St. Thomas More's hair shirt now enshrined for public veneration

IMAGE: CNS photo/Luke Michael Davies, courtesy Buckfast Abbey Media Studios

By Simon Caldwell

BUCKFAST, England (CNS) — The hair
shirt worn by St. Thomas More as he contemplated a martyr’s death in the Tower
of London has been enshrined for public veneration.

The folded garment made from
goat’s hair was encased above an altar in Buckfast Abbey, a Benedictine
monastery in southwest England.

St. Thomas, a former lord chancellor
of England, wore the shirt while he was incarcerated in the Bell Tower of the Tower
of London while awaiting execution for opposing the Protestant reforms of King
Henry VIII.

He was beheaded July 6, 1535,
after telling a crowd gathered on London’s Tower Hill that he was “always
the king’s good servant, but God’s first.”

Benedictine Abbot David
Charlesworth told Catholic News Service Nov. 21 that the shirt had not been
shown in public before.

He said that although the shirt
was a secondary relic, he believed it was of greater significance than a body
part, or primary relic, because it was directly linked to the religious
convictions of the saint.

“What this relic represents
is St. Thomas More’s faith,” Abbot Charlesworth said. “This relic
says something about who Thomas More was as a Christian … it is a major
relic. It is linked to his life of conversion and his identification with the
sufferings of Christ.”

Abbot Charlesworth said St. Thomas was a man of
conscience who was “standing up for freedom”
against a tyranny that was trying to dictate to people what they could or could
not think.

Bishop Mark O’Toole of Plymouth,
the diocese in which Buckfast is situated, said he hoped the shrine would
become an international pilgrimage destination. He said there was a huge cult
dedicated to St. Thomas in countries as diverse as Germany and South Korea.

The bishop noted that St. Thomas
also had global significance as the patron of statesmen and politicians, a
title bestowed on him by St. John Paul II in 2000, as well as patron saint of

St. Thomas was a man who
manifested “huge integrity” and faith at a time of crisis, Bishop O’Toole
told CNS. He “gives us a pattern of what individuals can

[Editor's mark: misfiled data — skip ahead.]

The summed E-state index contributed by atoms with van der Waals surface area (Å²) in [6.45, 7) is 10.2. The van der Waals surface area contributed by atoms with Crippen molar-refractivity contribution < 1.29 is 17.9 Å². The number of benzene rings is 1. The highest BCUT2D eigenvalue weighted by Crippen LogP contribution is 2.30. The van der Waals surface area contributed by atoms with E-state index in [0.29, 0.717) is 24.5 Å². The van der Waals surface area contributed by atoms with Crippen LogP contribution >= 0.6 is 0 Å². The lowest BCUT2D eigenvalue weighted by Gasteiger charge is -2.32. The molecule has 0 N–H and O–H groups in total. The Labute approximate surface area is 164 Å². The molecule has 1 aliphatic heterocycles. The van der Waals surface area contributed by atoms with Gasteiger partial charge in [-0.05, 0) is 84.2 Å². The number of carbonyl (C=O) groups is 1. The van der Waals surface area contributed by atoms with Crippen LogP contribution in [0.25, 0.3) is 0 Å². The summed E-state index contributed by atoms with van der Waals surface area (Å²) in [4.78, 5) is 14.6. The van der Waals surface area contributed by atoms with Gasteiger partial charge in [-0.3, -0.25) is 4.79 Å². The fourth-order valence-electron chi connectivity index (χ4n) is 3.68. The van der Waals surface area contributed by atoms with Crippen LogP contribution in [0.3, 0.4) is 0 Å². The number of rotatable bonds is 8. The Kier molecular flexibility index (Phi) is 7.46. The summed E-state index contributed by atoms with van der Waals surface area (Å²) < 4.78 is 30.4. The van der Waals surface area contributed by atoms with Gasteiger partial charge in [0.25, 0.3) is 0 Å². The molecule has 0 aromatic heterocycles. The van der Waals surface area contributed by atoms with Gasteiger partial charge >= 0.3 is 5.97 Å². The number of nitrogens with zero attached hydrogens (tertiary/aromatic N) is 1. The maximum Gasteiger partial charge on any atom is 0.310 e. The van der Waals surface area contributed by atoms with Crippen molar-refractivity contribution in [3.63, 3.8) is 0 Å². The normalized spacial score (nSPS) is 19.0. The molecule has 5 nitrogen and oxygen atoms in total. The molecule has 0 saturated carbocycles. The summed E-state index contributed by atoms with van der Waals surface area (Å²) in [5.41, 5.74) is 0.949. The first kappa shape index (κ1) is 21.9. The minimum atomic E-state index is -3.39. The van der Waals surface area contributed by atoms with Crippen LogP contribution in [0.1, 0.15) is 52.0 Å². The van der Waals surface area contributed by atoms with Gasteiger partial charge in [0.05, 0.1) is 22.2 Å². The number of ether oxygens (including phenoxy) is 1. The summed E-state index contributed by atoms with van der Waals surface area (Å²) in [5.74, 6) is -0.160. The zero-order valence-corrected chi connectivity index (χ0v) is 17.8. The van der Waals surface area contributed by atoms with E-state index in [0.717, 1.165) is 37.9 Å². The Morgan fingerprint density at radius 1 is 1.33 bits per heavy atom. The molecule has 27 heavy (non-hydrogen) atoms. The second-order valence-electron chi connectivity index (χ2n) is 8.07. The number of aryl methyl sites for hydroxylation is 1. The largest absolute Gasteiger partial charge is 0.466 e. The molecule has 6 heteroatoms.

do through personal integrity and through the living out of their faith in very
concrete and practical ways.”

St. Thomas is recorded as
wearing a hair shirt when he was testing a possible vocation to the monastic
life at the London Charterhouse, a Carthusian monastery, when he was in his
early 20s.

The rough uncomfortable cloth is
meant to encourage self-control, to serve as a penance for past sins and to
unite the wearer with the passion of Christ.

Although St. Thomas went on to
marry and father four children, he continued to wear the shirt in private,
sometimes beneath his robes of high office.

He gave up public office when King
Henry asserted supremacy over the church in England so he could annul his
marriage to Queen Catherine of Aragon and wed Anne Boleyn, his mistress.

St. Thomas was condemned for
high treason after he refused to take an oath attached to the Act of Succession,
which recognized any children of the marriage of Henry and Anne to be rightful
heirs to the throne.

The day before his execution,
the saint gave his hair shirt to Margaret Giggs, his adopted daughter, and it
remained in her family until 1626, when it was bequeathed to a community of
exiled English Augustinian nuns in Louvain, Belgium.

The nuns later relocated to
Devon and, when their priory closed in 1983, they handed the shirt to the
Diocese of Plymouth.

In 2011, now-retired Bishop
Christopher Budd of Plymouth asked the monks of Buckfast to put the shirt on
display so it could be venerated by the public. In October, the shirt was
placed in a sealed case in a side chapel in the abbey church.

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